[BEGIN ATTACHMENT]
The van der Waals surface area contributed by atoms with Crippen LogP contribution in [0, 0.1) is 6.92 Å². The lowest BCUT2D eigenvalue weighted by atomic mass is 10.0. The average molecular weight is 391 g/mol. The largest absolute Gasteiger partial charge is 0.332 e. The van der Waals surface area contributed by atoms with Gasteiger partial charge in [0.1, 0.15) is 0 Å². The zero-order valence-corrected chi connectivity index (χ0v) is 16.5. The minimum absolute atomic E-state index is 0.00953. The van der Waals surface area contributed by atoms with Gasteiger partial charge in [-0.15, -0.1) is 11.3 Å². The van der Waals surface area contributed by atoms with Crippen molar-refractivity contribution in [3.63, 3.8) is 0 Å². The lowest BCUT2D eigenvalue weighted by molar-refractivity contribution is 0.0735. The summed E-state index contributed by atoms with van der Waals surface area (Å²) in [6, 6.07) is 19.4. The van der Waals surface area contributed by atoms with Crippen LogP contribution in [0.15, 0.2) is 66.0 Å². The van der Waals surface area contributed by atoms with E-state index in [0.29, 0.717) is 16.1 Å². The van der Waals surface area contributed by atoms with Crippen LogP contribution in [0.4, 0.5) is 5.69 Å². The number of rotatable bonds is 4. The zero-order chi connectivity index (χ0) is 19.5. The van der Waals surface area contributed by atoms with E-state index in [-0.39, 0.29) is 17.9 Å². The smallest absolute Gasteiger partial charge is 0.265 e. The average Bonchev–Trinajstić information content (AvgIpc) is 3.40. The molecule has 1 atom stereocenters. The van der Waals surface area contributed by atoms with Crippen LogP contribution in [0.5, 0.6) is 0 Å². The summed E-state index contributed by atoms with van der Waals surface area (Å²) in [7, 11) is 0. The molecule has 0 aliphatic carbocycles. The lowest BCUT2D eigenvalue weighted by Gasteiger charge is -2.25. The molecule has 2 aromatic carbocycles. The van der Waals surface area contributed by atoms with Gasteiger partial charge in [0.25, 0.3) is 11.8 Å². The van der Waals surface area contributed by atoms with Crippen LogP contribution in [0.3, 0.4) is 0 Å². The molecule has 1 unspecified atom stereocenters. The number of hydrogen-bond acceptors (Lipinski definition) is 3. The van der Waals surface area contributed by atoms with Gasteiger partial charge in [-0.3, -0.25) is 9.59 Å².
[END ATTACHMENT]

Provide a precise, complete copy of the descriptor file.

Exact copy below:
The van der Waals surface area contributed by atoms with Crippen LogP contribution in [0, 0.1) is 6.92 Å². The lowest BCUT2D eigenvalue weighted by atomic mass is 10.0. The average molecular weight is 391 g/mol. The largest absolute Gasteiger partial charge is 0.332 e. The van der Waals surface area contributed by atoms with Gasteiger partial charge in [0.1, 0.15) is 0 Å². The zero-order valence-corrected chi connectivity index (χ0v) is 16.5. The minimum absolute atomic E-state index is 0.00953. The van der Waals surface area contributed by atoms with Gasteiger partial charge in [-0.15, -0.1) is 11.3 Å². The van der Waals surface area contributed by atoms with Crippen molar-refractivity contribution in [3.63, 3.8) is 0 Å². The lowest BCUT2D eigenvalue weighted by molar-refractivity contribution is 0.0735. The summed E-state index contributed by atoms with van der Waals surface area (Å²) in [6, 6.07) is 19.4. The van der Waals surface area contributed by atoms with Crippen LogP contribution in [0.15, 0.2) is 66.0 Å². The van der Waals surface area contributed by atoms with E-state index in [0.29, 0.717) is 16.1 Å². The van der Waals surface area contributed by atoms with Crippen LogP contribution in [0.4, 0.5) is 5.69 Å². The number of rotatable bonds is 4. The zero-order chi connectivity index (χ0) is 19.5. The van der Waals surface area contributed by atoms with E-state index in [-0.39, 0.29) is 17.9 Å². The smallest absolute Gasteiger partial charge is 0.265 e. The average Bonchev–Trinajstić information content (AvgIpc) is 3.40. The molecule has 1 atom stereocenters. The van der Waals surface area contributed by atoms with Crippen LogP contribution in [0.5, 0.6) is 0 Å². The summed E-state index contributed by atoms with van der Waals surface area (Å²) in [7, 11) is 0. The molecule has 0 aliphatic carbocycles. The lowest BCUT2D eigenvalue weighted by Gasteiger charge is -2.25. The molecule has 2 aromatic carbocycles. The van der Waals surface area contributed by atoms with Gasteiger partial charge in [0.25, 0.3) is 11.8 Å². The van der Waals surface area contributed by atoms with Crippen LogP contribution in [0.3, 0.4) is 0 Å². The molecule has 1 unspecified atom stereocenters. The number of hydrogen-bond acceptors (Lipinski definition) is 3. The van der Waals surface area contributed by atoms with Gasteiger partial charge in [-0.3, -0.25) is 9.59 Å².